Collin DA Asks to Step Aside in Paxton Probe

Amid public pressure to step aside, Collin County District Attorney Greg Willis is looking to recuse himself from any potential prosecution of Attorney General Ken Paxton.

Texas Attorney General Ken Paxton speaking at the Texas Public Policy Foundation's opening of its new building on April 21, 2015.

Collin County District Attorney Greg Willis has asked to step aside as the Texas Rangers begin investigating whether his friend and business partner Attorney General Ken Paxton should be criminally prosecuted for violating state securities laws. 

In a motion filed Monday in Collin County district court, Willis asked Judge Scott Becker to appoint a criminal district attorney pro tem in his place as investigators probe Paxton, who admitted last year soliciting investment clients for another friend and business partner without properly registering with the state. Paxton was "reprimanded" and fined $1,000 by the State Securities Board.

Willis' motion notes the request is somewhat unusual because a criminal case does not exist from which Willis can ask to be removed. Instead, Willis said he is seeking recusal in response to Travis County's referral of the case to Collin County, as well as a complaint by a "political group" thought to be the liberal Austin-based watchdog group Texans for Public Justice.

"Normally any recusal considerations are prompted after a law enforcement agency’s submission of an investigated case to our office. This has not happened," Willis wrote. "Nevertheless, now that an investigative agency has been tasked to investigate this matter, and to avoid any potential appearance of impropriety arising from his business and personal relationship with Ken Paxton, the undersigned Criminal District Attorney of Collin County respectfully requests this Honorable Court to appoint a Criminal District Attorney Pro Tem of Collin County in this matter."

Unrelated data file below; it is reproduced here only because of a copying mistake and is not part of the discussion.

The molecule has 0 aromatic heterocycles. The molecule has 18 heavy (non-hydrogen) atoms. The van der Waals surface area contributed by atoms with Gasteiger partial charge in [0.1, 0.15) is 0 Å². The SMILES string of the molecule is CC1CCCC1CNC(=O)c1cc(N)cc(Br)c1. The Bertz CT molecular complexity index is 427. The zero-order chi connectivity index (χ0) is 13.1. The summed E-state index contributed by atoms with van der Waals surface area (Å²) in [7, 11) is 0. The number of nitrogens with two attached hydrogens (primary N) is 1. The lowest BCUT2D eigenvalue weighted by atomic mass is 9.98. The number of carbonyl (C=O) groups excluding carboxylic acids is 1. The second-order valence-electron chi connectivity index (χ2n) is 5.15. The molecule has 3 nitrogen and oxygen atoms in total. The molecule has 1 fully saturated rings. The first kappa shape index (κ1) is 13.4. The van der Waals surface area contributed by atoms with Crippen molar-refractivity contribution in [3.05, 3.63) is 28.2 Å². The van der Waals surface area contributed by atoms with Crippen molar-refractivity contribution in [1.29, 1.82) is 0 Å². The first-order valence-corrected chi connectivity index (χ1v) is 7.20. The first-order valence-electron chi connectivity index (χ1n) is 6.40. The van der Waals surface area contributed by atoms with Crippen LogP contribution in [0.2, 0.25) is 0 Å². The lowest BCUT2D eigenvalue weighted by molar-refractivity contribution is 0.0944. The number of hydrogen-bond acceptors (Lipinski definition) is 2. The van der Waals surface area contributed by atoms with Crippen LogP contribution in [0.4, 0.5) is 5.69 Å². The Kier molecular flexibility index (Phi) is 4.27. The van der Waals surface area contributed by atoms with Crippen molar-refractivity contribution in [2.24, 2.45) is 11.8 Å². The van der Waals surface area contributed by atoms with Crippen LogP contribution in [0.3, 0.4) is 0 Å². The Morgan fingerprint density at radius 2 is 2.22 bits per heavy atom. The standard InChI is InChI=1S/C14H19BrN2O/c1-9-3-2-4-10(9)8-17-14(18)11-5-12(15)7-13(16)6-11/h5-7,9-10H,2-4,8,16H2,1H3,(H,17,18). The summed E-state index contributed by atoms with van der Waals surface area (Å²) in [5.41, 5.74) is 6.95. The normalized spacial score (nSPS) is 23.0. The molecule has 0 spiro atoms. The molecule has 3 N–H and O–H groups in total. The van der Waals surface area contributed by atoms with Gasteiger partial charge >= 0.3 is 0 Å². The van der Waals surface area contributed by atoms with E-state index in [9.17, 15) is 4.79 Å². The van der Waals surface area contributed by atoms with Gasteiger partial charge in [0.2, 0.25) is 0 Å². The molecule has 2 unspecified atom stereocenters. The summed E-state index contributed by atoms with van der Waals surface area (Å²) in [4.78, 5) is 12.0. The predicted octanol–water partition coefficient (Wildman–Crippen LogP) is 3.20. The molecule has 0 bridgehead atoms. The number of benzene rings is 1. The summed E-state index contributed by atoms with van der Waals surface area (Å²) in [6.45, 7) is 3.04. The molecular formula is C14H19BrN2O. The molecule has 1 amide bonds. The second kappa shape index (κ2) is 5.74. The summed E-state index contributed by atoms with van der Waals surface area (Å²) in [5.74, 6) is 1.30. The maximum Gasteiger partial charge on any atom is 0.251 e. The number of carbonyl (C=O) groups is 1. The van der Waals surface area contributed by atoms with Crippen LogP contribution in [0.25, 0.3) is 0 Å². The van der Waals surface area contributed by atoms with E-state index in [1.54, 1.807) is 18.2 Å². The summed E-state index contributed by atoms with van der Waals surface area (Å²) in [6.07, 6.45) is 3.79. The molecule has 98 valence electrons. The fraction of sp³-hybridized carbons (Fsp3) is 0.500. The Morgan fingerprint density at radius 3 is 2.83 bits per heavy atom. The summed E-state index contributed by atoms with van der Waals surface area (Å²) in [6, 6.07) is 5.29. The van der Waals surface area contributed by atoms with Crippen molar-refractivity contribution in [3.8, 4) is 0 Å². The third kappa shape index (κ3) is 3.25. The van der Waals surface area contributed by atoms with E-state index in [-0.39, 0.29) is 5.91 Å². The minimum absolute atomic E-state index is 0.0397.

A criminal district attorney pro tem is seen as less beholden to the person stepping aside than a special prosecutor, which some have called for given the relationship between Willis and Paxton.

If accepted, Willis' request means he will not be involved in any potential prosecution of Paxton in Collin County. 

Earlier this month, Willis said he had asked the Texas Rangers to "follow up" on allegations referred to his office about Paxton. That move came shortly after a letter surfaced indicating a Collin County grand jury was interested in Paxton. 

In January, the Travis County district attorney's office shut down its investigation of Paxton without bringing criminal charges. It then sent a referral letter reiterating the allegations — not the same as criminal case — to Collin County, where Paxton copped to breaking the law. 

Paxton spokesman Anthony Holm emphasized earlier this month that Collin County still has not received a criminal case on which Willis or any other prosecutor can take action. Holm did not return a call late Tuesday. 

Willis first disclosed his request for recusal in an interview Tuesday with The Dallas Morning News